Hiroyuki Nakajima: Sign-and-Trade Possibilities

On Tuesday, we took a look at the New York Yankees surprise acquisition of SS Hiroyuki Nakajima via a $2.5M positing bid — the lowest bid for a position player since 2000. Now, it sounds increasingly likely that the Yankees will explore trades for the 29-year-old infielder.

According to Ken Rosenthal, the Chicago Cubs and the San Francisco Giants are both interested in Nakajima, and — frankly — I am surprised there are not even more teams rather interested in one of Japan’s best hitting shortstops.

Rosenthal got some quotes from a rival scout that are somewhat illuminating on the defensive makeup of Nakajima:

“This kid wants to play baseball,” the scout said. “He’s not going to take Jeter’s place, but he’s capable of being an everyday shortstop in the big leagues.”

The scout projects Nakajima as a .270-.280 hitter who will drive in runs and use his instincts to steal bases, despite being a below-average runner. He lacks arm strength at short, but has great hands, very good range to his left and hangs in on the double play, the scout said.

So does Nakajima fit with the Cubs or Giants?

Currently, the Cubs have one of the league’s best young shortstops in Starlin Castro. He has been a nightmare defensively, but at the stupid-young age of 22 (as of next March), there is still time for his glove to catch his bat. Clearly Nakajima does not fit at short unless the Cubs are willing to shift Castro to second, which I HIGHLY doubt they are.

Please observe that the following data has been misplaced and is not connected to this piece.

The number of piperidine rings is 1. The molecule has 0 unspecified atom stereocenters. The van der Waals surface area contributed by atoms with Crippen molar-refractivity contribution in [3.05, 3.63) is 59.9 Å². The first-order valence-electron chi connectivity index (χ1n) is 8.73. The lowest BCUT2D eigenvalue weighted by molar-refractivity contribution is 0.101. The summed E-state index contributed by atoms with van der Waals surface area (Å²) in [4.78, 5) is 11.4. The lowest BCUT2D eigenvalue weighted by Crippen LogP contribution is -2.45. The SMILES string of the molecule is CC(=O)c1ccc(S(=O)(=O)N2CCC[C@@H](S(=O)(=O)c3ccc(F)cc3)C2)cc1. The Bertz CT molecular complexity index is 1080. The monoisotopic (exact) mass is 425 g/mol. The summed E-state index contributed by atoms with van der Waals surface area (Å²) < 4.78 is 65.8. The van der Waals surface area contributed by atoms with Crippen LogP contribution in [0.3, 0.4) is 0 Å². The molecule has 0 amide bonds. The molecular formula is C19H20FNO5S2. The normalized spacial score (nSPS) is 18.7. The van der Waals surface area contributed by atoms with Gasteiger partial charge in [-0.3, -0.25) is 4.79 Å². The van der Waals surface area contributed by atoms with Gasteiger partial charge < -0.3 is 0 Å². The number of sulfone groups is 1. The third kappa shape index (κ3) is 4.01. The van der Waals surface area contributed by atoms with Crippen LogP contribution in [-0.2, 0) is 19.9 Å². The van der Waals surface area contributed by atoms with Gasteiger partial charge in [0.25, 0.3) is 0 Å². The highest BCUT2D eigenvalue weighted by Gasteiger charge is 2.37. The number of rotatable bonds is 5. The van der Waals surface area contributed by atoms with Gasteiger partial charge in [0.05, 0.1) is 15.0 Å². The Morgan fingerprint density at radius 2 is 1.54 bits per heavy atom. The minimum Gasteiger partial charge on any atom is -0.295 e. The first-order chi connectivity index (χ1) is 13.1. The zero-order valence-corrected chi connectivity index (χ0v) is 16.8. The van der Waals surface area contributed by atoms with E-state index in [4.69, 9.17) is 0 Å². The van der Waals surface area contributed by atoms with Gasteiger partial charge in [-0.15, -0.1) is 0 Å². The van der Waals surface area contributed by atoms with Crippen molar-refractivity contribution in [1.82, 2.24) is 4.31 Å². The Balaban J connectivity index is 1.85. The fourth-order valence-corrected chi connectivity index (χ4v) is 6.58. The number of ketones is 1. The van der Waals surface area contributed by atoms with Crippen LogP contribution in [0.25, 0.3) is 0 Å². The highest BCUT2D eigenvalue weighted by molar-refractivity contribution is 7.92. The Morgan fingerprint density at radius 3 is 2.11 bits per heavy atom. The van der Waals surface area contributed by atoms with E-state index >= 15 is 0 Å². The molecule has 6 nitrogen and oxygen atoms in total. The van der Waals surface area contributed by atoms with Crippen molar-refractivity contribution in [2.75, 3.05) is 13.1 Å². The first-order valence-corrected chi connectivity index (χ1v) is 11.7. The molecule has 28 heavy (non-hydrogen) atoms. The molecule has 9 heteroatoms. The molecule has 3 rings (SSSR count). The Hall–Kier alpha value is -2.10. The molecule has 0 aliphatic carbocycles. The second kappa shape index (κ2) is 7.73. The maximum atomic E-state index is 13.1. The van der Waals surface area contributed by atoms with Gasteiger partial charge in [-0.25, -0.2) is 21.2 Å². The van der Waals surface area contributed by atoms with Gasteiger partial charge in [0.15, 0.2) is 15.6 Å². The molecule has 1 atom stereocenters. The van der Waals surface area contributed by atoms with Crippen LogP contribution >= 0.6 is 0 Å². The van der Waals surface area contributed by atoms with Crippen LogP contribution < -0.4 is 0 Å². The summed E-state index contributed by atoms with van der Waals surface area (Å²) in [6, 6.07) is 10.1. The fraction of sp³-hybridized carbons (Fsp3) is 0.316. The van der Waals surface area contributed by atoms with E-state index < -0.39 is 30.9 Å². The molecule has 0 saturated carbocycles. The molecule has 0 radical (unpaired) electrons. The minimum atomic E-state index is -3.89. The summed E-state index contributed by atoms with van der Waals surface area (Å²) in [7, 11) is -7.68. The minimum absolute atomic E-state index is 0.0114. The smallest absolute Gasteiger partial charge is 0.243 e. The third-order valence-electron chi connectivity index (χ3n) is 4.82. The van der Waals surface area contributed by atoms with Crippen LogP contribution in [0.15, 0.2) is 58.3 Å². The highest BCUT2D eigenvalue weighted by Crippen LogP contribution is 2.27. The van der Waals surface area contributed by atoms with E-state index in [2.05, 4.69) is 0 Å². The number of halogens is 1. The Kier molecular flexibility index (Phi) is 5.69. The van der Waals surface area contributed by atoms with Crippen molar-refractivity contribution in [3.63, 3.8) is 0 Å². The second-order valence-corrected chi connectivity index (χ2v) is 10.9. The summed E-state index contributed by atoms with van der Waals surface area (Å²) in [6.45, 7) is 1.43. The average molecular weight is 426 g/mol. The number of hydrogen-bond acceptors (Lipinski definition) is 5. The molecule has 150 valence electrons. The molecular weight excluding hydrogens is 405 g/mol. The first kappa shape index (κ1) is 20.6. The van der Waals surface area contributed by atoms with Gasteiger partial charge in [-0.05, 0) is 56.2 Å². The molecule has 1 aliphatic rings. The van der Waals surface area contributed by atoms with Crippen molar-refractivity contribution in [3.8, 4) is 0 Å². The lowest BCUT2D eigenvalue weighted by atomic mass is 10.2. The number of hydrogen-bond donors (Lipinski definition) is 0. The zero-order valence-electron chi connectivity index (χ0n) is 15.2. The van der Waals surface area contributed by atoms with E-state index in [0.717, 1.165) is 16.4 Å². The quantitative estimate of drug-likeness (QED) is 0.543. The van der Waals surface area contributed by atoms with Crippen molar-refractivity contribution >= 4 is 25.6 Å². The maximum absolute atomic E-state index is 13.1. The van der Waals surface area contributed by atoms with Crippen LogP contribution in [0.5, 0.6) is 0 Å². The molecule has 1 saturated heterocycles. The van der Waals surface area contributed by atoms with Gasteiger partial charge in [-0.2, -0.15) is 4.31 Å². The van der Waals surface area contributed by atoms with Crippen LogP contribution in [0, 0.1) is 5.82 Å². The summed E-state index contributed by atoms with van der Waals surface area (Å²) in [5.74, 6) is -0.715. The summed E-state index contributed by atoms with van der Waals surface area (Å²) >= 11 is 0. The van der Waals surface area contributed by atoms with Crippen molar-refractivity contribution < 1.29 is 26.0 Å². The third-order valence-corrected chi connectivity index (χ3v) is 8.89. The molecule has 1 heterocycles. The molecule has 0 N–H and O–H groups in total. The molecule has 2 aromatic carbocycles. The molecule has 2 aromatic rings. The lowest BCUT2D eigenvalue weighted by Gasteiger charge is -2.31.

Where the Cubs do have a space for improvement is at second base, however. Darwin Barney deserves credit for being one of the first good, homegrown defensive specialists in the Cubs system for a long time, but that does not make him a starting second baseman for a winning team. In all fairness, Barney may be around a 2.0 WAR true talent player — good enough to start on many teams in the league — but given their veritable logjam of big-contract outfielders, the Cubs may find themselves willing to shift Barney into a super-utility role (a role to which he could be well suited, given he learned second base in one winter after playing shortstop literally 95.5% of his minor league games).

Could Nakajima be a significant upgrade over Barney? It’s hard to say. The scouting report above mentions a weak arm, which usually sends shortstops to second eventually, but the rest of his fielding skills sound above average to excellent.

Could he be an above average second baseman? Probably. Could he be an exceptional second baseman who hits, fields, and runs well? There’s a chance.